Persons with HIV or AIDS

Research studies have shown that addiction treatment for persons with HIV or AIDS needs to be focused on helping these people overcome their substance use disorders as well as manage their diagnosis. This form of treatment is often highly specialized and individualized to meet the particular needs that this population has.

About Addiction Treatment for Persons with HIV or AIDS

Drug use and HIV7/AIDS are some of the major public health concerns in the United States. Research studies have also shown that a lack of proper diagnosis and treatment often leads to an increase in the rates of new infections of HIV.

That said, these rates to be higher in metropolitan areas than in the rest of the county. With growing intravenous substance abuse, the rates of new infections have also been growing by the day. Other figures report:

  • 24 percent of all persons with HIV or AIDS needed addiction treatment services
  • 33 percent of persons with HIV or AIDS have either engaged in binge alcohol drinking or used drugs in the past
  • Intravenous drug use is responsible for 16 percent of a new cases of HIV or AIDS
  • Unprotected sexual intercourse is responsible for 84 percent of HIV transmission

That said, people who use drugs have a higher risk of contracting this infection. This is because substance abuse significantly impairs judgment. Further, drug users often share infected needles and/or engage in unsafe sexual practices.

In many cases, ongoing substance abuse can mask the symptoms of HIV. This is why people might not realize that they are ill during the early stages of the development of the disease. As a result, many of them do not seek initial treatment.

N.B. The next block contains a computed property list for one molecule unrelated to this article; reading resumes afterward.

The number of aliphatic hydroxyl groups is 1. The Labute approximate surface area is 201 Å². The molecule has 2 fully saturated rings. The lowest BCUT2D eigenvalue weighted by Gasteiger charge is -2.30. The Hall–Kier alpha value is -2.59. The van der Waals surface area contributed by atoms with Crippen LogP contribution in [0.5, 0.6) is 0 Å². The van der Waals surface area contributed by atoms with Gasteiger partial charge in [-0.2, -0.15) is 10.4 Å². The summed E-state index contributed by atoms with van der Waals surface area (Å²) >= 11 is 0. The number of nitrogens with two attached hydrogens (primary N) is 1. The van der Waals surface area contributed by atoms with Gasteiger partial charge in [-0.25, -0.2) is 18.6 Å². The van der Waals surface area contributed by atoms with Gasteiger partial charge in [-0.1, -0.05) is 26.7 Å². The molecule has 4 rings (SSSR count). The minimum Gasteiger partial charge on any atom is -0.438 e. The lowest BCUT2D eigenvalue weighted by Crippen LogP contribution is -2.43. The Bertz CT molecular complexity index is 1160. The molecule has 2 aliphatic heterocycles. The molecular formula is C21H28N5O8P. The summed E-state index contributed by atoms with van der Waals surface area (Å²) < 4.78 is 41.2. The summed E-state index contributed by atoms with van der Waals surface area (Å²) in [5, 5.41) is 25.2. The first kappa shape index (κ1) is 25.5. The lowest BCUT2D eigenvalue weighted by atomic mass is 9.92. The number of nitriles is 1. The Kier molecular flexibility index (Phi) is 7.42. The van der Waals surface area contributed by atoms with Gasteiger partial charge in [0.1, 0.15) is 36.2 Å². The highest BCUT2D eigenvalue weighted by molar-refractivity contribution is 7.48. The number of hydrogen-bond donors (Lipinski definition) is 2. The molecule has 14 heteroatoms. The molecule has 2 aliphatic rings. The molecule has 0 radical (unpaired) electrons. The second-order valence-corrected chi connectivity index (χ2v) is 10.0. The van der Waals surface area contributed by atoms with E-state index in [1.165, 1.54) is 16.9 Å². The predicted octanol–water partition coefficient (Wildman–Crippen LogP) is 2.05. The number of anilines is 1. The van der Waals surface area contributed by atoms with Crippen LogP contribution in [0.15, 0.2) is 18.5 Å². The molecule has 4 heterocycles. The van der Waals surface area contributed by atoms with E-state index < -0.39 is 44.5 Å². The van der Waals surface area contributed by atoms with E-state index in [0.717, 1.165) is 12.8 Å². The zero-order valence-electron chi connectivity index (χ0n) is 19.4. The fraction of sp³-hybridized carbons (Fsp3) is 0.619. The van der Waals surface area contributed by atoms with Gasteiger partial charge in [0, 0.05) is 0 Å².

Although there is no known cure for HIV/AIDS, early treatment and intervention can slow down the rate at which the illness progresses. It can also prevent you from contracting AIDS, which develops later on.

Drug Use and HIV Infection

Ongoing substance abuse can worsen the spread of this condition in a number of ways. If you are addicted to drugs and alcohol, you might not even know that you have been infected. Further, your use of these substances could mask the symptoms of HIV while also weakening the immune system and causing the disease to worsen.

Since you might not realize that you have been infected, if you continue using drugs they might make it easier for the virus to get into your brain - where it would cause significant damage and nerve cell injury.

In the long run, this could lead to problems with decision making and memory, as well as impair your cognitive function. Alcohol and drug abuse could also damage your liver and make it difficult for you to fight off cancer and liver infections. In the same way, you might spread the condition to sexual partners and people you share needles and other contaminated drug using equipment and tools with.

Getting Help

Excessive drug use and chronic drinking might harm various systems in your body, including but not limited to your immune system. This is why it is recommended that you seek help from an addiction treatment program for persons with HIV or AIDS.

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